An apparent crude attempt to alter photographs of a meeting between Secretary of State Rex Tillerson and Afghan President Ashraf Ghani on Monday in Kabul has set the Internet abuzz with questions.
A close inspection by The New York Times found significant discrepancies in the photographs that may be explained by an effort to use image-manipulation software to doctor at least one of the images.
Both the photograph released by the U.S. and the one provided by Afghanistan depict Tillerson and Ghani seated at the front of a windowless room, flanked by their delegations.
However, the image released by Afghanistan does not include either the military-style digital clock or the large fire alarm that appear directly above Tillerson and Ghani in the photograph produced by the U.S. government, The Times reported. And in the Afghan photograph, the room is much more brightly lit.
According to an image expert cited by the Times, there is “no question” the Afghan photo was altered. The giveaway, the expert told The Times, is that whoever apparently doctored the Afghan image did not entirely remove the power cord that led to the clock and fire alarm in the U.S. photograph.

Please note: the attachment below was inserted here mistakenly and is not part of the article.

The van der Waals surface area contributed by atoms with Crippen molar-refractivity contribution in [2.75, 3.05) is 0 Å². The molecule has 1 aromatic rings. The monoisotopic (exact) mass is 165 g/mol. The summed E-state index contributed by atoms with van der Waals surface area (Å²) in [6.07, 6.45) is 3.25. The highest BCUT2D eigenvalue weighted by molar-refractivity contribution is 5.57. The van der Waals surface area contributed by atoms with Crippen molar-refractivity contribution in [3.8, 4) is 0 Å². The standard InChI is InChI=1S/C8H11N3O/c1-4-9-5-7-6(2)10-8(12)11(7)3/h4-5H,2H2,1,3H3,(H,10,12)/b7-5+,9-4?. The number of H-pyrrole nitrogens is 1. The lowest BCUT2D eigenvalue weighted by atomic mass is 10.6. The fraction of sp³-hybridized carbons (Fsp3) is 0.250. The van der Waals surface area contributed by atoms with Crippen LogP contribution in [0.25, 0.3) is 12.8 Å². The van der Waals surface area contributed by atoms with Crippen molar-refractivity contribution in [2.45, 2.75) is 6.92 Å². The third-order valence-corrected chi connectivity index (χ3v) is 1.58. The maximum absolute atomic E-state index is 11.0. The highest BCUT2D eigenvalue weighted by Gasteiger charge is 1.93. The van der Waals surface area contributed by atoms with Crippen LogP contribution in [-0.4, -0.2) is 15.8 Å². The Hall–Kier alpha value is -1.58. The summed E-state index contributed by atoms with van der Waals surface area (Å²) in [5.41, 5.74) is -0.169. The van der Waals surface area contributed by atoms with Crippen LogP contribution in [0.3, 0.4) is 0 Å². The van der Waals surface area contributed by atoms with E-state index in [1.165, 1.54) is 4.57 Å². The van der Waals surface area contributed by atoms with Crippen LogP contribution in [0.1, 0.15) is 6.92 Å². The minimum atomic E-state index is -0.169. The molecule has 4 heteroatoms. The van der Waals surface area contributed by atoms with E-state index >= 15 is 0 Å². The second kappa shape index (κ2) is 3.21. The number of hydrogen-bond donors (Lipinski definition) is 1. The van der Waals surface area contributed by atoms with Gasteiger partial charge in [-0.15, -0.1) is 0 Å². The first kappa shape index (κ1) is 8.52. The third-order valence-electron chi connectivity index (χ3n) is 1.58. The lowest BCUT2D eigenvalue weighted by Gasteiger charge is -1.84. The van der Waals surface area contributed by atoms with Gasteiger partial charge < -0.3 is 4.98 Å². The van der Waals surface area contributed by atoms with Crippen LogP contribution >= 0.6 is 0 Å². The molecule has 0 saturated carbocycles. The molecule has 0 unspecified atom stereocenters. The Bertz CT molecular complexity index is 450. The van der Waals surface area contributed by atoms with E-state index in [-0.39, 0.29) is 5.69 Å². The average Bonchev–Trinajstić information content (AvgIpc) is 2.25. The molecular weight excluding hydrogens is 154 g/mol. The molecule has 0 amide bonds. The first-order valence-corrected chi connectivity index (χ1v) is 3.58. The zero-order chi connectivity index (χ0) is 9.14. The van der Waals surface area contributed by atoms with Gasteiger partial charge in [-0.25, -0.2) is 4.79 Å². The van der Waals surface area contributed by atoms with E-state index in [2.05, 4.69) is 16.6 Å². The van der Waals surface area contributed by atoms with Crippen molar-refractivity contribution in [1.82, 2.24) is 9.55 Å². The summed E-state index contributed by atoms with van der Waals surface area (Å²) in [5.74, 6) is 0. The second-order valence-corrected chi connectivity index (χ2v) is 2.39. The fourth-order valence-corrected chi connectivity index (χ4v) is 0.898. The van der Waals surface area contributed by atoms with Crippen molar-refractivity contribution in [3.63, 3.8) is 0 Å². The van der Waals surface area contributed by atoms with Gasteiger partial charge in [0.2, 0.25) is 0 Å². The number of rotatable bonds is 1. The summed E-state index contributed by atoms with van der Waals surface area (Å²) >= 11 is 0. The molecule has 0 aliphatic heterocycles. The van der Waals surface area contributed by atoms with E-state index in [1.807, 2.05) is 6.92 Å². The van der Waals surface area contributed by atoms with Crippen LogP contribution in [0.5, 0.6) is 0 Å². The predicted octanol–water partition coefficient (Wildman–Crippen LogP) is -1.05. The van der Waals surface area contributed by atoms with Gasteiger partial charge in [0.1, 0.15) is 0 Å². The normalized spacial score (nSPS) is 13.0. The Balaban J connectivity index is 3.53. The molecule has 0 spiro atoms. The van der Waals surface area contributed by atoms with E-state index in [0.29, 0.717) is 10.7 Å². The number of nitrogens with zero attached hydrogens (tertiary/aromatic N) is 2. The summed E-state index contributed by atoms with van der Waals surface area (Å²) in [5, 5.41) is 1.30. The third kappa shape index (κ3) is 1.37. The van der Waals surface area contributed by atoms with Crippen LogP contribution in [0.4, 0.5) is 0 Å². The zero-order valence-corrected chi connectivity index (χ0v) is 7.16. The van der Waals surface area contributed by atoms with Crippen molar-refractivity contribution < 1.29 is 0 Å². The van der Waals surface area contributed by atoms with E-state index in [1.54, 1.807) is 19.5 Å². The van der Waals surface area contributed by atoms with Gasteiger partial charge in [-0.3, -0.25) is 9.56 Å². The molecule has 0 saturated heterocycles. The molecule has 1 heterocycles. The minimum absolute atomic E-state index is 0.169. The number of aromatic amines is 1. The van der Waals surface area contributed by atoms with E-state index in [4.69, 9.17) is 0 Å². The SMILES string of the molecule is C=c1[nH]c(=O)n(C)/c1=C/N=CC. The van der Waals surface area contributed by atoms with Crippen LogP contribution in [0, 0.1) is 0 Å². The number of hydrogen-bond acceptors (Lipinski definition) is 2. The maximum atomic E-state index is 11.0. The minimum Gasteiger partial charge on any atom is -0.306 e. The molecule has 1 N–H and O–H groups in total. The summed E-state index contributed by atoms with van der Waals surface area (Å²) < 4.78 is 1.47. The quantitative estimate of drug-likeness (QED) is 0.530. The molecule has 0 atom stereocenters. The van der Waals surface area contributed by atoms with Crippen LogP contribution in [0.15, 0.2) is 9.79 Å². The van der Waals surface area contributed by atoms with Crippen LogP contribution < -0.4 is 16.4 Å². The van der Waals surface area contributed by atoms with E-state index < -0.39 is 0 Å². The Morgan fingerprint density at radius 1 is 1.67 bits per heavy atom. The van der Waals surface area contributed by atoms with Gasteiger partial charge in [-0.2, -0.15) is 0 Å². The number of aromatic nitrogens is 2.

The question remains: Why would Afghanistan’s government manipulate a routine photograph of a visiting dignitary?
After Tillerson’s meeting with Ghani on Monday, the American Embassy and Ghani’s office released a statement claiming that the two men had met in Kabul. But the Times noted that the meeting actually occurred at Bagram, the U.S. military base more than thirty miles from Afghanistan’s capital.
Removing the military-style clock and large fire alarm might have been an attempt by Afghanistan’s government to conceal the meeting’s location. By claiming that Tillerson and Ghani were in Kabul and not a fortified military base, the Afghan government can project strength and advance a positive narrative about the country's security.
Neither Ghani nor Tillerson’s office has provided an explanation for the discrepancy in the images, or why the American Embassy signed off on the statement claiming the meeting was in Kabul.